Inflatable Bathtub Groundsheet:

The lack of a bathtub floor is one of the chiefest comparative drawbacks of tarp camping vs tenting. I have been toying with this idea for some time. I used to usually collect some suitably lengthed dead branches and drape the edges of the tarp over them on the appropriate uphill side if rain threatened to inundate the ground.

I played with various means of suspending the edges of the tarp with mitten hooks attached to the tarp. This works but is awkward and slow with my arthritic fingers, then I thought, what if I made an inflatable tube which circumnavigates the tarp? I thought this was a genius idea till I Googled it and found someone else had already been there before me. https://www.esvocampingshop.com/en/air-barrier-tent-ground-sheet-inflatable/ Imitation is the sincerest form of flattery. I did come up with the idea independently though. Theirs is quite heavy and only really suited to car camping not hiking.

Before I ever looked to see if there was such a thing I was thinking mylar or silnylon (both possibilities still – further experimentation needed), then I hit on the DIY packraft site I posted about here: http://www.theultralighthiker.com/new-diy-pack-raft/ and realised they could supply the materials for the tube and valve and that I could simply sew this to the edge of my 1.3 oz/yd2 silnylon tarp then seam seal the join.

Unfortunately the lightest heat sealable material (eg from http://www.seattlefabrics.com/nylons.html) is (I believe) 3 oz/yd2. I would need a tube 22’ long to circle double (7’ x4’) groundsheet. If I wanted the tube to be 2” in diameter, this would mean the tube would be in excess of 11ft2 or 1.3yds x 3 = 4 oz plus the 1.3 oz/yd2 silnylon 3yds x 1.3 = 3.9 Total 7.9oz or approx 240 grams. Good, but too heavy. If I can make the whole thing out of silnylon the first figure will become (1.3 x 1.3) 1.69 oz giving a total of 5.6 oz – or approx 160 grams. Much better.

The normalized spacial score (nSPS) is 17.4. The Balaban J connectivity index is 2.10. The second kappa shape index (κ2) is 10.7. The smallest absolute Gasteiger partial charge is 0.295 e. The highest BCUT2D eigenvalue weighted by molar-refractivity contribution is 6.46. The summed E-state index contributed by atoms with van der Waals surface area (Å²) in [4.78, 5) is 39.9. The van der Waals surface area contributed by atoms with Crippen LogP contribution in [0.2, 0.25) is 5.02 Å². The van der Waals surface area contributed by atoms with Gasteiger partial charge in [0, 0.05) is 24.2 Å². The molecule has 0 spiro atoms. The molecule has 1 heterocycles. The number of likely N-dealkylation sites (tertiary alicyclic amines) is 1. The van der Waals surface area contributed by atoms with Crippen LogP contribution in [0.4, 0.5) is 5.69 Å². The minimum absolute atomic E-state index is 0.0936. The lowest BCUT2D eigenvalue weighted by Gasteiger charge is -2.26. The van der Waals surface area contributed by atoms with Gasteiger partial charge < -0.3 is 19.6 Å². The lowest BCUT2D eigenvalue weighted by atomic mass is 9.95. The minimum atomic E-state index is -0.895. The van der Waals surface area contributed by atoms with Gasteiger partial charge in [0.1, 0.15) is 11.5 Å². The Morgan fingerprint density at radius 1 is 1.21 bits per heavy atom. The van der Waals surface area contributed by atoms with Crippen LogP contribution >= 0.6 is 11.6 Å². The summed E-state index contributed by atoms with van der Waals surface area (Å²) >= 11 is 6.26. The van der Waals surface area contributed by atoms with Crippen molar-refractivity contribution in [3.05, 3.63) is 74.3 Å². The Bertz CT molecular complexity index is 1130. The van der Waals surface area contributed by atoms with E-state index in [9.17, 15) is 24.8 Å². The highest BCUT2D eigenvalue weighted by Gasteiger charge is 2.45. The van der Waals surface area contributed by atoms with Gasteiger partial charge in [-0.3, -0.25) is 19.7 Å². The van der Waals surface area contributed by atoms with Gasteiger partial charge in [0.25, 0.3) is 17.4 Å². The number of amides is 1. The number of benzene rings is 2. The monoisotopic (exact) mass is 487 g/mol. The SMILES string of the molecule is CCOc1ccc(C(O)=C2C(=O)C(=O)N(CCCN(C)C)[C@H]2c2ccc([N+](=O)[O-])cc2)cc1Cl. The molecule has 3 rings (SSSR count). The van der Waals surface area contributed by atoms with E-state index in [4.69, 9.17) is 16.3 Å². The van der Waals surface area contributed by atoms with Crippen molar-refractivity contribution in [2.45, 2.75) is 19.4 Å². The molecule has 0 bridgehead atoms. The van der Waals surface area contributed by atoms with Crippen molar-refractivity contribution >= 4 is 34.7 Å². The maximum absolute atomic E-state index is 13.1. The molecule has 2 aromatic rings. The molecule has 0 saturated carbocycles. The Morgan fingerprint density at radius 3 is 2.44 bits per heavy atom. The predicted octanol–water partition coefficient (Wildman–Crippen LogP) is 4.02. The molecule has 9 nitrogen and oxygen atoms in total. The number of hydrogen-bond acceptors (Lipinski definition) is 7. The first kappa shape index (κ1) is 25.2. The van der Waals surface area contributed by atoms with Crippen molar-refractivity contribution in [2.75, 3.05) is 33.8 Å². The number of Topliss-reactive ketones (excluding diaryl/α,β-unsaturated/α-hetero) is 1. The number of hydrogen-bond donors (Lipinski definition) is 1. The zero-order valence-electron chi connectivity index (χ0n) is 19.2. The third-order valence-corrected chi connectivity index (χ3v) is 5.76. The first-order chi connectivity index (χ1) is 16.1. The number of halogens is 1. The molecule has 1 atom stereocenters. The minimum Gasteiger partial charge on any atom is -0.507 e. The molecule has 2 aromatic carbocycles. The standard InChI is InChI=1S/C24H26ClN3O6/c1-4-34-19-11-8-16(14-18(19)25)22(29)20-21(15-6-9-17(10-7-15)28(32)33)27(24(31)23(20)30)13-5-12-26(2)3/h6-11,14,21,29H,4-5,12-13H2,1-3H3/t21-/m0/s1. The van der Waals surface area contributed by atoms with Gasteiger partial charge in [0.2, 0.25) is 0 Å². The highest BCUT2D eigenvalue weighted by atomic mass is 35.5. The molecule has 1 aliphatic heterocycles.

A silnylon dry bag seems to hold air quite well though it is not designed to, so I suspect that if I glue up a tube of silnylon it will serve quite well, even if I have to add additional silicon as in this post: http://www.theultralighthiker.com/waterproofing-tent-floors-and-ground-sheets/ The thing is people use the heat sealable materials because they need strength, but with this ground sheet, the inflatable barrier does not have to take any stress, so glued/welded silnylon might work well.

Why not try it yourself, and get back to me?

PS: This groundsheet will go very well with this tarp:

http://www.theultralighthiker.com/poly-tent-by-the-ultralight-hiker-on-the-cheap/

http://www.theultralighthiker.com/make-your-own-tarp-or-hammock/

http://www.theultralighthiker.com/henrys-original-tarptent-tarptent-for-2/

I realise this inflatable tube could be added to my Holeless poncho to make it into a better groundsheet: http://www.theultralighthiker.com/hole-less-ponchoshelter/ eg for my http://www.theultralighthiker.com/the-deer-hunters-tent/

PS: As with my other design ideas, feel free to make one yourself but if you want to manufacture them I would appreciate some credit.

2 Responses

  1. BigBenny

    Interesting idea, but why do you want inflatable over just fold the edges up and sew them or clip them (if you want it temporary)? With your skills I think it wouldn’t be hard for you to create a bathtub groundsheet – so I’m guessing you are thinking of some advantages that I’m not realising.

    • admin

      It would just set up so much more quickly than fiddling with pegs and string.

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